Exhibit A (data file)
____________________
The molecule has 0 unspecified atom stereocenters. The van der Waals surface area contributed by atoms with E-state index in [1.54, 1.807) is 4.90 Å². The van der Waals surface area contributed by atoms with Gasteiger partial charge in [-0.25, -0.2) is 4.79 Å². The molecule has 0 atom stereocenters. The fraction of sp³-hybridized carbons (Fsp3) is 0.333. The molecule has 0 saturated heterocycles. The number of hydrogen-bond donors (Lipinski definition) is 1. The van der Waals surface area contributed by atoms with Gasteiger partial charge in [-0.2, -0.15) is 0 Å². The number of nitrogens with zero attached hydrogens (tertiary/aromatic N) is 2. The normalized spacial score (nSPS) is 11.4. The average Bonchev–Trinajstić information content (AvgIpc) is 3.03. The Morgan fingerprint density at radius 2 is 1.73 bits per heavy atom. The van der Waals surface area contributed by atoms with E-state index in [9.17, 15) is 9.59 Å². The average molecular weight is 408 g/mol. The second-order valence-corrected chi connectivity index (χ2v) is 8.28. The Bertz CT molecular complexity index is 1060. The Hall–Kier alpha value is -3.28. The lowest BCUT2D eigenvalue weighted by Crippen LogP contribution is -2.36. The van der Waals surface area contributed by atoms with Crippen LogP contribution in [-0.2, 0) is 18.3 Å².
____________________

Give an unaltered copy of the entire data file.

The molecule has 0 unspecified atom stereocenters. The van der Waals surface area contributed by atoms with E-state index in [1.54, 1.807) is 4.90 Å². The van der Waals surface area contributed by atoms with Gasteiger partial charge in [-0.25, -0.2) is 4.79 Å². The molecule has 0 atom stereocenters. The fraction of sp³-hybridized carbons (Fsp3) is 0.333. The molecule has 0 saturated heterocycles. The number of hydrogen-bond donors (Lipinski definition) is 1. The van der Waals surface area contributed by atoms with Gasteiger partial charge in [-0.2, -0.15) is 0 Å². The number of nitrogens with zero attached hydrogens (tertiary/aromatic N) is 2. The normalized spacial score (nSPS) is 11.4. The average Bonchev–Trinajstić information content (AvgIpc) is 3.03. The Morgan fingerprint density at radius 2 is 1.73 bits per heavy atom. The van der Waals surface area contributed by atoms with E-state index in [9.17, 15) is 9.59 Å². The average molecular weight is 408 g/mol. The second-order valence-corrected chi connectivity index (χ2v) is 8.28. The Bertz CT molecular complexity index is 1060. The Hall–Kier alpha value is -3.28. The lowest BCUT2D eigenvalue weighted by Crippen LogP contribution is -2.36. The van der Waals surface area contributed by atoms with Crippen LogP contribution in [-0.2, 0) is 18.3 Å².